Welcome to the History of Computing Podcast, where we explore the history of information technology. Because understanding the past prepares us for the innovations of the future! Todays episode is about Alan Turing. Turing was an English mathematician, cryptanalyst, logician, and the reason he’s so famous today is probably his work in computer science, being the father of what’s often called artificial intelligence. He built the first true working general-purpose computer, although the first Turning-Complete computer would be the Z3 from Konrad Zuse in 1941. Turning was born in 1912. From a young age, he was kinda’ weird, but really good at numbers and science. This started before he went to school and made for an interesting upbringing. Back then, science wasn’t considered as important as it might be today and he didn’t do well in many subjects in school. But in 1931 he went to King’s college in Cambridge, where by 1935 he was elected a fellow. While there, he reimagined Kurt Gödel's limits of proof and computation to develop a model of computation now common known as the Turning machine, which uses an abstract machine to put symbols on a strip of tape based on some rules. This was the first example of a CPU, or Central Processing Unit. The model was simple and he would improve upon it throughout his career. Turning went off to Princeton from 1936 to 1938, where he was awarded a PhD in math, after having studied lambda calculus with Alonzo Church, cryptanalysis, and built built three of the four stages of an electro-mechanical binary multiplier, or a circuit built using binary adders that could multiply two binary numbers and tinkered with most everything he could get his hands on. To quote Turing: “We can only see a short distance ahead, but we can see plenty there that needs to be done.” He returned to Cambridge in 1939 and then went to Bletchley Park to do his part in the World War II effort. Here, he made five major cryptanalytical advances throughout the war, providing Ultra Intelligence. While at what was called Hut 8 he pwned the Enigma with the bombe, an electro-mechanical device used by the British cryptologists to help decipher German Enigma-machine-encrypted secret messages. The bombe discovered the daily settings of the Enigma machines used by the germans, including which set of rotors was used, their starting positions and the message key. This work saved over 10 million lives. Many of his cryptographic breakthroughs are used in modern algorithms today. Turing also went to the US during this time to help the Navy with encryption and while in the states, he went to Bell Labs to help develop secure speech devices. After the war, he designed the Automatic Computing Engine, what is now known as a Universal Turing machine.This computer used stored programs. He couldn’t tell anyone that he’d already done a lot of this because of the Official Secrets Act and the classified nature of his previous work at Bletchley. The computer he designed had a 25 kilobytes of memory and a 1Megahertz processor and cost around 11,000 pounds at the time. In 1952, Turning was rewarded for all of his efforts by being prosecuted for homosexual acts. He chose chemical castration over prison and died two years later in 1954, of suicide. Alan Turing is one of the great minds of computing. Over 50 years later the British government apologized and he was pardoned by Queen Elizabeth. But one of the great minds of the computer era was lost. He gave us the Turing Pattern, Turning Reduction, Turing test, Turing machine and most importantly 10 million souls were not lost. People who had children and grandchildren. Maybe people like my grandfather, or yours. The Turing Award has been given annually by the Association for Computing Machinery since 1966 for technical or theoretical contributions in computing. He has more prizes, colleges, and building and even institutes named after him as well. And there’s a movie, called The Imitation Game. And dozens of books detailing his life have been released since the records of his accomplishments during the war were unsealed. Every now and then a great mind comes along. This one was awkward and disheveled most of the time. But he had as big an impact on the advent of the computer age as any other single human. Next time you’re in the elevator at work or talking to your neighbor and they seem a little bit… weird - just think… do they have a similar story. To quote Turing: “Sometimes it is the people no one can imagine anything of who do the things no one can imagine.” Thank you for tuning in to this episode of the History of Computing Podcast. We hope you can find the cryptographic message in the pod. And if not, maybe it’s time to build your own bo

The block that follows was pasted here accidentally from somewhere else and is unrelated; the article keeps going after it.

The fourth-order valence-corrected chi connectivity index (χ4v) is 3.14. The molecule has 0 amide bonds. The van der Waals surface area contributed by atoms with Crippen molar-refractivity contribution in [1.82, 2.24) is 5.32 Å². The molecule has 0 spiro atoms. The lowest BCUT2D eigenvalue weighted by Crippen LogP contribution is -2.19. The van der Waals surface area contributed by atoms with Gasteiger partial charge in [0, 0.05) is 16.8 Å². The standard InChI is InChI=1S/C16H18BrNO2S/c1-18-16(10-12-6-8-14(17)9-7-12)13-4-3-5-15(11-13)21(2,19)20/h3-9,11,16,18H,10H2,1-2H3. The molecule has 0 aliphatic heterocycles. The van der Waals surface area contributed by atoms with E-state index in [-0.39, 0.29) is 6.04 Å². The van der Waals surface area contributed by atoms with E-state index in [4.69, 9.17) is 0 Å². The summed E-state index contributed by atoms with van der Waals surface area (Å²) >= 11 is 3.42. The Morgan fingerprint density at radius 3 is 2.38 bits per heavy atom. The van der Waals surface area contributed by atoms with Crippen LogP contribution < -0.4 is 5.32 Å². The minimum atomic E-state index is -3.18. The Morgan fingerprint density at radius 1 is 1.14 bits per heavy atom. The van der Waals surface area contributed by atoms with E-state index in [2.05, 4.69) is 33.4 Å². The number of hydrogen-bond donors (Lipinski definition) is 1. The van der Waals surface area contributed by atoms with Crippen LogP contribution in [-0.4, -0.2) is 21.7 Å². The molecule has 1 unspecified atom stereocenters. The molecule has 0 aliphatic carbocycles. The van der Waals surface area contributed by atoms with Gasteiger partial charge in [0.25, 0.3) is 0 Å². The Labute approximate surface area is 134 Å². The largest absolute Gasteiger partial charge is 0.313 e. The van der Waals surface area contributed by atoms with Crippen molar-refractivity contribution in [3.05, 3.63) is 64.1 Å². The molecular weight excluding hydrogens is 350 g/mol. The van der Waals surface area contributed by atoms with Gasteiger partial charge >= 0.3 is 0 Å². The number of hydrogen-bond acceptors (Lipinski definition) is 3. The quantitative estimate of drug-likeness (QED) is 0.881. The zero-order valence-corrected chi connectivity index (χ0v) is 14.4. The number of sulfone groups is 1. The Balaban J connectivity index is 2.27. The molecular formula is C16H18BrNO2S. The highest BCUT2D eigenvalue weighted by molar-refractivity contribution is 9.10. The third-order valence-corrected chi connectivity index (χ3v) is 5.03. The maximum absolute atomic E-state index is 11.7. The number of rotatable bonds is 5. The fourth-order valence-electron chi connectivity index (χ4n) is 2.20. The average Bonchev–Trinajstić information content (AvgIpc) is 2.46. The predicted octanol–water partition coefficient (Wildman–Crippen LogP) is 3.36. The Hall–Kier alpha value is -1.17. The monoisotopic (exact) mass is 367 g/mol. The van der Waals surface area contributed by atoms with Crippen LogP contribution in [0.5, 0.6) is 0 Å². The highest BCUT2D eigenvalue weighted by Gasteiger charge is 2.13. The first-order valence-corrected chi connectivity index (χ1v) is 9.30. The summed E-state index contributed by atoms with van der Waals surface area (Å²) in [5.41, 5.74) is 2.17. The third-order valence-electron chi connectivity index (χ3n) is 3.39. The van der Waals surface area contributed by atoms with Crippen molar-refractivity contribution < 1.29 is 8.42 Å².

In the 1930's, we continued experimenting with magnets and electricity, creating places to save data for the first time, including a Memory Drum and tape (thanks to BASF). Alan Turing puts human learning to a machine for the first time, and two computers across the northeast do math together.